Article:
Advertisement

Memory & Cognition

, Volume 32, Issue 1, pp 39–50 | Cite as

A Clockwork Orange: Compensation opposing momentum in memory for location

  • Steve JoordensEmail author
  • Thomas M. Spalek
  • Samira Razmy
  • Marc Van Duijn
Article

Abstract

Libet, Gleason, Wright, and Pearl’s (1983; Libet, 1985) influential work using a clock-watching task suggests that voluntary actions are initiated in motor cortex prior to the point where the participant claims to have initiated that action. Joordens, van Duijn, and Spalek (2002) showed that a bias exists in this task with respect to the participants’ reports of initiation times. Joordens et al. assumed that this bias was primarily due to motion cues that are very much like those used to elicit phenomena such as representational momentum. In the present Experiment 1, it is demonstrated that this bias disappears when a mouse-click response is used in place of a temporal-order judgment. This finding, however, is actually more confusing than clarifying given that the procedural parallels with representational momentum are still present and should be supporting a bias. In the three subsequent experiments the view that a bias is indeed present, but that it is opposed by an opposite-acting compensation process, is proposed and tested. Implications for both representational momentum and for the general use of clock-watching tasks (e.g., Libet et al., 1983) are highlighted.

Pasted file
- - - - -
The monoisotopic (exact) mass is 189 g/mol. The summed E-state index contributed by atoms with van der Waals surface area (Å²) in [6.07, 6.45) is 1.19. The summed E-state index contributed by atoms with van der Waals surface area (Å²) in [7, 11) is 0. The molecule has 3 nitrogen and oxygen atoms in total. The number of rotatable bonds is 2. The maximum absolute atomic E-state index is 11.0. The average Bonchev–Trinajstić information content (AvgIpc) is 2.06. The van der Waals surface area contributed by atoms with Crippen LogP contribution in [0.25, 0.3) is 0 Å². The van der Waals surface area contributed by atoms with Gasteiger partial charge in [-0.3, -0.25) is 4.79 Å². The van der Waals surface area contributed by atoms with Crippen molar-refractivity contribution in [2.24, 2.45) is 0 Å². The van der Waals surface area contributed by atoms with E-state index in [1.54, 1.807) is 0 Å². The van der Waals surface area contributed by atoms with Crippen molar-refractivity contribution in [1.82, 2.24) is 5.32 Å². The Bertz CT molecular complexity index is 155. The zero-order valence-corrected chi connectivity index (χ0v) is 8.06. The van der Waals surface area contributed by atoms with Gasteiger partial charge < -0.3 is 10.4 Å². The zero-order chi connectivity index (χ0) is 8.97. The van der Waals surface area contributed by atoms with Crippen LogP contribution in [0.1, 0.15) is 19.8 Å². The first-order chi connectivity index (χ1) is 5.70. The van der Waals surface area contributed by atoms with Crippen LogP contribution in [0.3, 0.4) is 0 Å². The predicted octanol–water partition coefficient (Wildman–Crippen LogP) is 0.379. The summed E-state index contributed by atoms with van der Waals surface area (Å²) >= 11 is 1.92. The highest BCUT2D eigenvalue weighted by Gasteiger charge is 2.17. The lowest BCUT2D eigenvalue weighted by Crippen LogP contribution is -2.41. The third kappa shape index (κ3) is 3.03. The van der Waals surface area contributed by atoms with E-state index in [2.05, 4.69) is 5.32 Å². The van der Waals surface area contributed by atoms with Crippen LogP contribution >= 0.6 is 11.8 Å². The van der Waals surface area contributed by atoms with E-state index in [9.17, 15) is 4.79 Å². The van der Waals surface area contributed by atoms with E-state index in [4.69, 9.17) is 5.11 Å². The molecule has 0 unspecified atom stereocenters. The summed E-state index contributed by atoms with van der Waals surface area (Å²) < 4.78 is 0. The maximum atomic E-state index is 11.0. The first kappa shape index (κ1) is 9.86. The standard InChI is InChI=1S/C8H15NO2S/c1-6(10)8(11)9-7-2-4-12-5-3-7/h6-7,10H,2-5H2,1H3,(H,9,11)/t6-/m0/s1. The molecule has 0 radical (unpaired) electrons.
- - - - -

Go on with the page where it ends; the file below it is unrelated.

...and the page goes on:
Keywords

Momentum Effect Compensation Process Representational Momentum Actual Target Location Momentum Bias 
These keywords were added by machine and not by the authors. This process is experimental and the keywords may be updated as the learning algorithm improves.

References

  1. Cheesman, J., &Merikle, P. M. (1986). Distinguishing conscious from unconscious processes.Canadian Journal of Psychology,40, 343–367.CrossRefPubMedGoogle Scholar
  2. Craik, F. I. M. (1982). Selective changes in encoding as a function of reduced processing capacity. In F. Klix, J. Hoffman, & E. van der Meer (Eds.),Cognitive research in psychology (pp. 152–161). Berlin: Deutscher Verlag der Wissenschaften.Google Scholar
  3. Finke, R. A., &Freyd, J. J. (1985). Transformations of visual memory induced by implied motions of pattern elements.Journal of Experimental Psychology: Learning, Memory, & Cognition,11, 780–794.CrossRefGoogle Scholar